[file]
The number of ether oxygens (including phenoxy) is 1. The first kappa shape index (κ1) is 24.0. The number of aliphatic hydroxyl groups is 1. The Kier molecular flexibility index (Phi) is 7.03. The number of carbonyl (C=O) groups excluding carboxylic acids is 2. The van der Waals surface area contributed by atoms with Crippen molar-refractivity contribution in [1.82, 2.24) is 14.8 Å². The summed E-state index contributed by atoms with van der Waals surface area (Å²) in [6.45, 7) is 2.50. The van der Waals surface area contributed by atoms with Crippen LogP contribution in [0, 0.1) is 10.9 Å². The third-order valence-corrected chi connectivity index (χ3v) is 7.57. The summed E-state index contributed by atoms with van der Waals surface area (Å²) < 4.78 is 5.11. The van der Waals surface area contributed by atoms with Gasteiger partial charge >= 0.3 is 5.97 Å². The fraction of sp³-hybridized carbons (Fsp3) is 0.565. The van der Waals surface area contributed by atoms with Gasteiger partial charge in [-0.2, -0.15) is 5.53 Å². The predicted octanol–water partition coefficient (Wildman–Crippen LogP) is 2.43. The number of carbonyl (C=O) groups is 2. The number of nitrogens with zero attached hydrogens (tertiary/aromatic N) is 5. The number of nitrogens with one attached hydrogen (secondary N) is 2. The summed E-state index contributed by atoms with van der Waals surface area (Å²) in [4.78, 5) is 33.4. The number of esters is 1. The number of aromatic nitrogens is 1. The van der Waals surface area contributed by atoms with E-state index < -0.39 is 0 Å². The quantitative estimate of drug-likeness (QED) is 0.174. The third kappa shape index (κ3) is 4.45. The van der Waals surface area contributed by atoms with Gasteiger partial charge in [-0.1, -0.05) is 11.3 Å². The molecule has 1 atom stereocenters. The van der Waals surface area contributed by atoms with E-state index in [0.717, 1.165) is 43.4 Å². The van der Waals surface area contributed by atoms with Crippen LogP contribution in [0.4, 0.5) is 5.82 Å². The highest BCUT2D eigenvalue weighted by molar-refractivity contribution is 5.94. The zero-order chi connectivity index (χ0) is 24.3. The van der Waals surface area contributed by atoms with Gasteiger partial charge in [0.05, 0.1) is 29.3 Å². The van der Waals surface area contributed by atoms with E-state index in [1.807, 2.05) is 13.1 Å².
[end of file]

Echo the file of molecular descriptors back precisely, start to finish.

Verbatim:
The number of ether oxygens (including phenoxy) is 1. The first kappa shape index (κ1) is 24.0. The number of aliphatic hydroxyl groups is 1. The Kier molecular flexibility index (Phi) is 7.03. The number of carbonyl (C=O) groups excluding carboxylic acids is 2. The van der Waals surface area contributed by atoms with Crippen molar-refractivity contribution in [1.82, 2.24) is 14.8 Å². The summed E-state index contributed by atoms with van der Waals surface area (Å²) in [6.45, 7) is 2.50. The van der Waals surface area contributed by atoms with Crippen LogP contribution in [0, 0.1) is 10.9 Å². The third-order valence-corrected chi connectivity index (χ3v) is 7.57. The summed E-state index contributed by atoms with van der Waals surface area (Å²) < 4.78 is 5.11. The van der Waals surface area contributed by atoms with Gasteiger partial charge >= 0.3 is 5.97 Å². The fraction of sp³-hybridized carbons (Fsp3) is 0.565. The van der Waals surface area contributed by atoms with Gasteiger partial charge in [-0.2, -0.15) is 5.53 Å². The predicted octanol–water partition coefficient (Wildman–Crippen LogP) is 2.43. The number of carbonyl (C=O) groups is 2. The number of nitrogens with zero attached hydrogens (tertiary/aromatic N) is 5. The number of nitrogens with one attached hydrogen (secondary N) is 2. The summed E-state index contributed by atoms with van der Waals surface area (Å²) in [4.78, 5) is 33.4. The number of esters is 1. The number of aromatic nitrogens is 1. The van der Waals surface area contributed by atoms with E-state index < -0.39 is 0 Å². The quantitative estimate of drug-likeness (QED) is 0.174. The third kappa shape index (κ3) is 4.45. The van der Waals surface area contributed by atoms with Gasteiger partial charge in [-0.1, -0.05) is 11.3 Å². The molecule has 1 atom stereocenters. The van der Waals surface area contributed by atoms with E-state index in [0.717, 1.165) is 43.4 Å². The van der Waals surface area contributed by atoms with Crippen LogP contribution in [0.4, 0.5) is 5.82 Å². The highest BCUT2D eigenvalue weighted by molar-refractivity contribution is 5.94. The zero-order chi connectivity index (χ0) is 24.3. The van der Waals surface area contributed by atoms with Gasteiger partial charge in [0.05, 0.1) is 29.3 Å². The van der Waals surface area contributed by atoms with E-state index in [1.807, 2.05) is 13.1 Å².